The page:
I was considering starting this post off with a fancy introduction that compared me to Gretchen Weiners not just because we both got this, like, really expensive pair of white gold hoops for Hanukkah, but because we both start talking and don’t stop. I am yet to rant on Caesar (although I did say a few ridiculously stupid things in my World History West class) but I have come very close multiple times. Wait… literally, case-in-point, I digress. I didn’t want to include some sappy and satirical opener because I thought it would be ironic to start an essay about talking too much with, well, talking too much. Yet, I managed to do it anyway. Is that an accomplishment or something to be ashamed of? Idk. Should I move on to the next paragraph? Yes.
I have this theory that I’ve had for a really long time when I started to realize how stupid some of the conversations I’ve had with certain people are. The theory goes as follows: people talk to hear the sound of their own voice. I know, I know, totally original, right? But actually–it is. I think we want to hear the sound of our own voices for reasons deeper than just, well, hearing it. I think we talk when we’re afraid of something, and when we want to distract ourselves. Sometimes we speak and after a few minutes, we have zero recollection of what we were even saying. This is what I’m talking about (no pun intended, since that was like a half-pun).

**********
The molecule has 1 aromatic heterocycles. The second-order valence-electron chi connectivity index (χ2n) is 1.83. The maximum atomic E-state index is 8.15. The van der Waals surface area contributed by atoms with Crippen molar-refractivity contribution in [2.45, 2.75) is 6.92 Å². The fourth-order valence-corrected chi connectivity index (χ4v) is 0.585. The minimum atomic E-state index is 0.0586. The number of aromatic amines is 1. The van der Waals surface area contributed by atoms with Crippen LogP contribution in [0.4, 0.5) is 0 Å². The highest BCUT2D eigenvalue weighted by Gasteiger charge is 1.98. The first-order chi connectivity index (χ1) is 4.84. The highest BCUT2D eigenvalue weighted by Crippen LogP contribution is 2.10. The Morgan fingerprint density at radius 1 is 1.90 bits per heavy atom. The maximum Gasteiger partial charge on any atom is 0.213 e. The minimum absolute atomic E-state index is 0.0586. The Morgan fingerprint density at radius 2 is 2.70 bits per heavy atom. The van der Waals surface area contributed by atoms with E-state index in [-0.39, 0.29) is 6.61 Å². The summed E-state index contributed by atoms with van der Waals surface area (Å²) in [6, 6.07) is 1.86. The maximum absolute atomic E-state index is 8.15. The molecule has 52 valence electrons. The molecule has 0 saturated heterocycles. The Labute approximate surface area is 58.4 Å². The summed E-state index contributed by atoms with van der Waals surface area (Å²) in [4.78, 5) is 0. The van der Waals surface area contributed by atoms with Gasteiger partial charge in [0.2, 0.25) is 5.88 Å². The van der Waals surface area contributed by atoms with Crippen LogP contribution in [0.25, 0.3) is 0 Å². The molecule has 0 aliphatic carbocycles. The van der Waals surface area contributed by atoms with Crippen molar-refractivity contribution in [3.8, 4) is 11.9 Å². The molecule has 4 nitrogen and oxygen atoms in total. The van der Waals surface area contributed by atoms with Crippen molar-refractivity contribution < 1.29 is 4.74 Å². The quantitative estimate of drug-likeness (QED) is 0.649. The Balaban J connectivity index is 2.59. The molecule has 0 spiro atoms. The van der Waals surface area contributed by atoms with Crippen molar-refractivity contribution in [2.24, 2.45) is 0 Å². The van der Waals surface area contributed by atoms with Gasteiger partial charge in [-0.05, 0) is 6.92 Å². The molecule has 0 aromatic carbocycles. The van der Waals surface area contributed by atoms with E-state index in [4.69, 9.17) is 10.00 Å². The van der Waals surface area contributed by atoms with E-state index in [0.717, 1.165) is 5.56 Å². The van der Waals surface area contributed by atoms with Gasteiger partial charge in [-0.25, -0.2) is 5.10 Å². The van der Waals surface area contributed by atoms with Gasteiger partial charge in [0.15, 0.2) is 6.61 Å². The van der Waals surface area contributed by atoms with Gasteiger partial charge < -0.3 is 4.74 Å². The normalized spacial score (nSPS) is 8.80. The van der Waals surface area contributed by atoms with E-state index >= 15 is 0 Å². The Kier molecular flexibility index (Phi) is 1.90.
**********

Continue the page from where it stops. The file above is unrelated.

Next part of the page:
The best, and most classic, of these situations occurs when you speak to someone you generally 1) never, ever speak to or 2) really effing hate. Sometimes I’ll start a really motivated and intense talk with a totally rando person. And we’ll both be getting super into it, like rapid fire back and forth and back and forth. Even worse, we’ll be speaking about the most mundane things too. In the moment, we don’t realize how mundane they are so we instead have a 5-minute bonding sesh over the fact that we have this thing in common, which, in reality, every babe has in common.
For example, we’ll speak about how horrible it is to go to the gym, and how much we want to go to the gym, and how much we wish we were better at working out. And then… BOOM. OH MY GOD, we BOTH hate working out. The tones of our voices will just rapidly raise until I sound like my eleven year old brother who has one armpit hair tops on a good day. At the end of our conversation, I will turn away smiling and feel oh-so productive, happy, and meaningful. That’s right, like I have a place in this world after my conversation about going to the gym with a girl I thought I always probably strongly disliked, likely potentially hated.
Last weekend, I ate at a Mexican restaurant with my camp friends on the Upper East Side. I hadn’t seen them since some devastating events may or may not have happened in my life, and they demanded that I give them the whole enchilada. I don’t really know how that relates to the grand scheme of things, but it was a punny moment I could not leave out (pun credit: Char Levy).
And I’ve gone through all of this for what trouble? Because I’m trying to distract myself from the seven books on Holden Caufield I have waiting for me at my desk at home and other silly things like arguments about credit card bills with my mom, the fact that I have only 4% battery on my iPhone, and my wretched fear of the future of my romantic and social life and the fact that yes, there is a 68% chance of everything going down in flames. But it’s really no big deal. Totally.